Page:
Panasonic facial recognition improves fan safety at Danish football stadium
July 2019 by Pierre Kouliche
Danish Superliga football club Brøndby IF’s stadium is the first in Denmark to utilise facial recognition technology, provided by Panasonic, to ensure a safer stadium experience and alleviate the strain placed on staff during high profile matches.
The system is being deployed to automate the process of identifying blacklisted persons and prevent them from entering the stadium, a task which was previously undertaken manually by security personnel. Panasonic’s security cameras and FacePRO facial recognition software, automatically identify any individuals registered on the list, and sends a message to staff to take the appropriate action.
The system will enhance security measures and fan safety, which will prove especially important during high profile matches such as the derby against F.C. Copenhagen. Furthermore, the automated procedure at the stadium entrance will decrease congestion at the gates, resulting in a faster entrance process for fans.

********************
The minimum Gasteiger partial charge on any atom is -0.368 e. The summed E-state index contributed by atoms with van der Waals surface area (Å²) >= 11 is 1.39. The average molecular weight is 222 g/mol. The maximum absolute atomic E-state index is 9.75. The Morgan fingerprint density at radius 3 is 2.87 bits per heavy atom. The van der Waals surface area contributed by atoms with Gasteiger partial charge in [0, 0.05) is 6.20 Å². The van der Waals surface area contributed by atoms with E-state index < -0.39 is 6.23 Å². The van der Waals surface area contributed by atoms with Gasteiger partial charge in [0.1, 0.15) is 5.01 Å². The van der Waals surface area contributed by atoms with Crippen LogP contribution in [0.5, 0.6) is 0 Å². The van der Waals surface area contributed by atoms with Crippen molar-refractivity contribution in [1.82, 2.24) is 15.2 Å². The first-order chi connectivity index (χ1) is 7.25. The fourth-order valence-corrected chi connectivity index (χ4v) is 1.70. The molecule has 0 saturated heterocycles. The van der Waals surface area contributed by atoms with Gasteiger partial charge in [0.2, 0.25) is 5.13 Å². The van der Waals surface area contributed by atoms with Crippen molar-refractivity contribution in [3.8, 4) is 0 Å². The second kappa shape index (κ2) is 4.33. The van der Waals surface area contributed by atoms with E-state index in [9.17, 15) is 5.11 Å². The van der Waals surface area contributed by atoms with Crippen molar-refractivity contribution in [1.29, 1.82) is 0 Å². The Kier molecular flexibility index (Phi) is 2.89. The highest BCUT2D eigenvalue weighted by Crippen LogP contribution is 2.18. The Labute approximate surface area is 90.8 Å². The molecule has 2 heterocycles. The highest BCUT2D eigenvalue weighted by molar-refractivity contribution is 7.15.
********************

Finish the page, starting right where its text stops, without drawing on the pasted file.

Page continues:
Expecting an average attendance of 14,000 people per game, and up to 100 registered persons on the stadium blacklist, it allows staff to focus their attention on better assistance and service towards fans entering the stadium.
Jesper Jørgensen, Managing Director of Brøndby IF commented, “The system will significantly increase our efficiency in identifying blacklisted persons at our entrance gates, so we can ensure they do not enter the stadium. We are always trying to optimise our stadium experience for our fans, and ultimately create the best possible fan experience. This is another step into the right direction.”
Protection of personal privacy
To maintain personal privacy, the facial recognition technology does not store the images or data of those who are not registered on the blacklist. Also, the data of those who are registered on the internal Brøndby server is not connected to the internet or to any other system.
Recognised by the National Institute of Standards of Technology (NIST) as having the world’s highest level of facial recognition performance in independent testing. The technology can identify faces that are difficult to recognise with conventional techniques, such as those taken from an angle of up to 45 degrees to the left or right or 30 degrees up or down, and even when part of the face is concealed or hidden by sunglasses. The system also recognises faces from photographs that are up to 10 years old.